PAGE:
The Yellow Pages Phenomenon

The example I referenced at the outset is something you see all the time. A brand spends an inordinate amount of money to put their name and logo somewhere – but doesn’t say anything. At McKim, we call this the Yellow Pages Phenomenon. 

The Yellow Pages – for those of you (and a few of our staff) too young to remember – was a giant yellow book organized by product category where consumers went when they were already well into in the Conversion stage of the buying process. 

For example, it’s 2 a.m., I just got home from the pub, and I need a pizza. Or, my hot water tank just exploded and I need it fixed now because my basement is flooding. In these cases, I’m not perusing pizza joints or plumbers out of curiosity – I’m in buy-now mode.

Companies paid to get their name and phone number into the book – and if they were really savvy, they might have tacked a block of “AAAAAs” onto the front of their legal business name in order to get preferred placement (because, you know … the alphabet).

And while the Yellow Pages was a successful and highly lucrative search platform during the pre-internet period, nobody would honestly ever describe the company listings inside the book as effective advertising. They’re not designed to build affinity. They’re designed to fulfill a specific request – i.e. What’s the number for the St. James Domino’s Pizza store, because Jimmy’s getting hangry, for instance.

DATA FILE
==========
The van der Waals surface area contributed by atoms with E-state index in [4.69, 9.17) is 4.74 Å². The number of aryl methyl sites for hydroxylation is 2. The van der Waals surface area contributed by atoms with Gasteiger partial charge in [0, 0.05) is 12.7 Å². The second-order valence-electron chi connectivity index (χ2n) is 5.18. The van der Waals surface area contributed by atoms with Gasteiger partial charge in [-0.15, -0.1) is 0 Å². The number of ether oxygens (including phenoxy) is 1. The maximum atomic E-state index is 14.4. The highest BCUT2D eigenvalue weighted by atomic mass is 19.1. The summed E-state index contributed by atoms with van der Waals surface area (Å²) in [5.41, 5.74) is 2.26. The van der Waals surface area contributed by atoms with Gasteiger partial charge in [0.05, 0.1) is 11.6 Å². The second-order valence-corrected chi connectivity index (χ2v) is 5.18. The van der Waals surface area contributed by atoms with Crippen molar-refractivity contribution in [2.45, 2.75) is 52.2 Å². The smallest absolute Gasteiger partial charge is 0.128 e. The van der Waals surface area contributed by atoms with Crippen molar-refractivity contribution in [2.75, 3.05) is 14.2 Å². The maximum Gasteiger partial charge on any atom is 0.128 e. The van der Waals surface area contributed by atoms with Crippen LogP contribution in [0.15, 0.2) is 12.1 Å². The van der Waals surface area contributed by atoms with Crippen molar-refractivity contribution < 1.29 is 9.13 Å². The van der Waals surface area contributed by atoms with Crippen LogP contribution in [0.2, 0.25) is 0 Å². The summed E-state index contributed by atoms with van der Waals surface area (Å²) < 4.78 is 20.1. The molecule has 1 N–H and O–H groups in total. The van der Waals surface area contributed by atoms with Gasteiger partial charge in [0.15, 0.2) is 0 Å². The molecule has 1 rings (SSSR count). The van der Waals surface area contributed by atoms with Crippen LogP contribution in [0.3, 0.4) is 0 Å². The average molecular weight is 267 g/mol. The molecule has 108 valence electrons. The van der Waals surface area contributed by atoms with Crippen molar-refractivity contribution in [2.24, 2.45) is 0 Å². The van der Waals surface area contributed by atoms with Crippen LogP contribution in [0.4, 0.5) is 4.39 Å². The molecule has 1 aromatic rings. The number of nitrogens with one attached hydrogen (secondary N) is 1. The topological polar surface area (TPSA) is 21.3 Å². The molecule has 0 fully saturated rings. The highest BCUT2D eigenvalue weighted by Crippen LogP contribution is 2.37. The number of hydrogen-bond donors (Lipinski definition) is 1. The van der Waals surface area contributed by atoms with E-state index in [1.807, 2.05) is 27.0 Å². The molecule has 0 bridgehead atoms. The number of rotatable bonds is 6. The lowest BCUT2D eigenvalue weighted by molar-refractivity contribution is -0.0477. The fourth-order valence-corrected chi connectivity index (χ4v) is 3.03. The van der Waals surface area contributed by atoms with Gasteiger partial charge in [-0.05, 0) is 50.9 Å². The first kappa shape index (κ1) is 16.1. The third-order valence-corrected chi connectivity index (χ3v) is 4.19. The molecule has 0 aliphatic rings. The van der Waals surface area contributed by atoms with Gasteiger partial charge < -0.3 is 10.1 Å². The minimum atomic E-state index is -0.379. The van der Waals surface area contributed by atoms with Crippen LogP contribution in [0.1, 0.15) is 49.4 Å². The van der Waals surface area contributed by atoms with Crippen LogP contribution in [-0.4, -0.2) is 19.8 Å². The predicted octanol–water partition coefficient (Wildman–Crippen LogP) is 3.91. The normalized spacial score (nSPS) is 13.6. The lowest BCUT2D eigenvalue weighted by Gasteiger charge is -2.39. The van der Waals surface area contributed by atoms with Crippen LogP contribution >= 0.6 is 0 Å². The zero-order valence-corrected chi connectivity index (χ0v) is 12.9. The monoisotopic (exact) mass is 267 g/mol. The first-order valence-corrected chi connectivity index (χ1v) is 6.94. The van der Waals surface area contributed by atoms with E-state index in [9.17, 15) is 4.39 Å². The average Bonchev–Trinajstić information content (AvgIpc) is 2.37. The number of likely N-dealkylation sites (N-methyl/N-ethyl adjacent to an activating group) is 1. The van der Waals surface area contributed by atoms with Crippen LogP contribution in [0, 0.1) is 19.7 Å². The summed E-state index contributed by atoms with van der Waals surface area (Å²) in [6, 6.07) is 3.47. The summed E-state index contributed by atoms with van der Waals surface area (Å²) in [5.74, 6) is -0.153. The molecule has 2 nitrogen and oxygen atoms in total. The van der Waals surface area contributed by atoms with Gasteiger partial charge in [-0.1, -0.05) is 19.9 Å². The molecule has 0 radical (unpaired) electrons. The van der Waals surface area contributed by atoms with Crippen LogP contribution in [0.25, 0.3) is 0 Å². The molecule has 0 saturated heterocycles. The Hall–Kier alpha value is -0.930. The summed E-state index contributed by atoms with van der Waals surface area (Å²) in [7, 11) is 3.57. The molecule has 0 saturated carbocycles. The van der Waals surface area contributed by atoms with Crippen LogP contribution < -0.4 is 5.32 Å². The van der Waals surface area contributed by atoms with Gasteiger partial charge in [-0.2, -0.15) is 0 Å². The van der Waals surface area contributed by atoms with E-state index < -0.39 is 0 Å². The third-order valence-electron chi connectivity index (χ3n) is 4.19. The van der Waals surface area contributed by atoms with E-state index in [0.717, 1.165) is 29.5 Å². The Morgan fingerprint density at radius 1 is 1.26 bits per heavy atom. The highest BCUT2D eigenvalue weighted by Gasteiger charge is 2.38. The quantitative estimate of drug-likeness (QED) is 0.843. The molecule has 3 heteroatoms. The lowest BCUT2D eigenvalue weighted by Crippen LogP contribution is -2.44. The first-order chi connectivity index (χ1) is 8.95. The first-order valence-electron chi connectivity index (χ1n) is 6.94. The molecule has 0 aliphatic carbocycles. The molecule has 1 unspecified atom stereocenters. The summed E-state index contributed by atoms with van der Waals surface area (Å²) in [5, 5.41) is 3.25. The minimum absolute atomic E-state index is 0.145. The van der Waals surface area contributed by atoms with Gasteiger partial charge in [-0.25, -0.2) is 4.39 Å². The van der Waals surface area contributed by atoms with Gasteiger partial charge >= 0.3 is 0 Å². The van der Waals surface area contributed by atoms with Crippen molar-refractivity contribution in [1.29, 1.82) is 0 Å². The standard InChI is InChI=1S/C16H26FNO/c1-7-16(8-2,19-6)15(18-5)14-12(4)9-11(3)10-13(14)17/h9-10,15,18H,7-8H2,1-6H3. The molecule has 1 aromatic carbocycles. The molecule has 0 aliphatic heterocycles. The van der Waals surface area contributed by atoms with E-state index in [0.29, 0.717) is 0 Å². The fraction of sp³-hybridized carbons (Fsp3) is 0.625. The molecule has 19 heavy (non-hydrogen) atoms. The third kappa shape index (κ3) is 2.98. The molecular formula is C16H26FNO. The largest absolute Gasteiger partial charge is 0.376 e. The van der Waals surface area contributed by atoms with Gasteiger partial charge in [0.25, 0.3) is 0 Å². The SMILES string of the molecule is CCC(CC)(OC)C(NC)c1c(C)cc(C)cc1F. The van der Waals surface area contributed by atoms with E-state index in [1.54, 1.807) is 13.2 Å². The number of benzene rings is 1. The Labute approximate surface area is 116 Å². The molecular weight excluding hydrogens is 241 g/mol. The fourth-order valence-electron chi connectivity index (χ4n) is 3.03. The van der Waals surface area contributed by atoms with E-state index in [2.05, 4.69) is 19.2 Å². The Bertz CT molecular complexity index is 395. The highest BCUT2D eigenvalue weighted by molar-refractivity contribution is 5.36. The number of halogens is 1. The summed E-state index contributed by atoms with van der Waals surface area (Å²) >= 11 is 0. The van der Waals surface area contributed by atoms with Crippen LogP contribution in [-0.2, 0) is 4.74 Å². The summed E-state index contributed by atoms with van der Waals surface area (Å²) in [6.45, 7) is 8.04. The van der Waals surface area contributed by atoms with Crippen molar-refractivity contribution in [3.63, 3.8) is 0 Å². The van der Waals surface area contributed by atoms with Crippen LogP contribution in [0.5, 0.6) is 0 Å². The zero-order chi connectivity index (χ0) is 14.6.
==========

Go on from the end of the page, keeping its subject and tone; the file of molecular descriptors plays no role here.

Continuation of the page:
And yet, look around today and you’ll see plenty of advertising that looks like it was pulled straight out of the Yellow Pages. There’s no idea. And there’s nothing intriguing or creative or in any way interesting about the ad’s layout. It’s really just a large format Yellow Pages product listing.

Informing is not advertising

Now, while it’s important to talk about what the Big Idea is – it’s equally important to talk about what it is not. And what it isn’t is a list of product features, specs and perceived benefits. 

Another example: as I was driving out to the lake last weekend, I saw a billboard on the side of the highway. The headline, which I stopped to take a photo of only because I knew I was writing this article, read: “Rural Internet with Speeds Up to 50 Mbps” in bold type, and it was signed off by a recently-launched wireless company called Xplornet

Not only is there no discernible idea here – they’re touting a benefit that most people don’t really understand. Is 50 Mbps good? What speed do I have now? Would upgrading to this speed (if in fact I don’t already have it) allow me to watch Ozark at the same time my kids are watching the Descendants? 

In fact, there’s your free ad-with-an-idea: Watch Ozark while your kids watch the Descendants at the lake.

Is it great? No. But it’s free! 

Is it better? Undeniably. 

Why is it better? Because it’s based on a consumer insight.

Not only does it focus on the customer’s needs and mindset, (my desire to finish Ozark – and my aversion to watching another minute of the Descendants,) but it gives context to the feature/benefit – 50 Mbps lets the whole family keep up with their shows on a weekend at the cabin. 

Instead, you get a billboard that assumes every weekend commuter has already done the research on Internet connection speeds, knows what speed they have, and is ready to get juiced up like The Cable Guy – the same way they’re ready for a late night pizza or a new hot water heater and sump pump.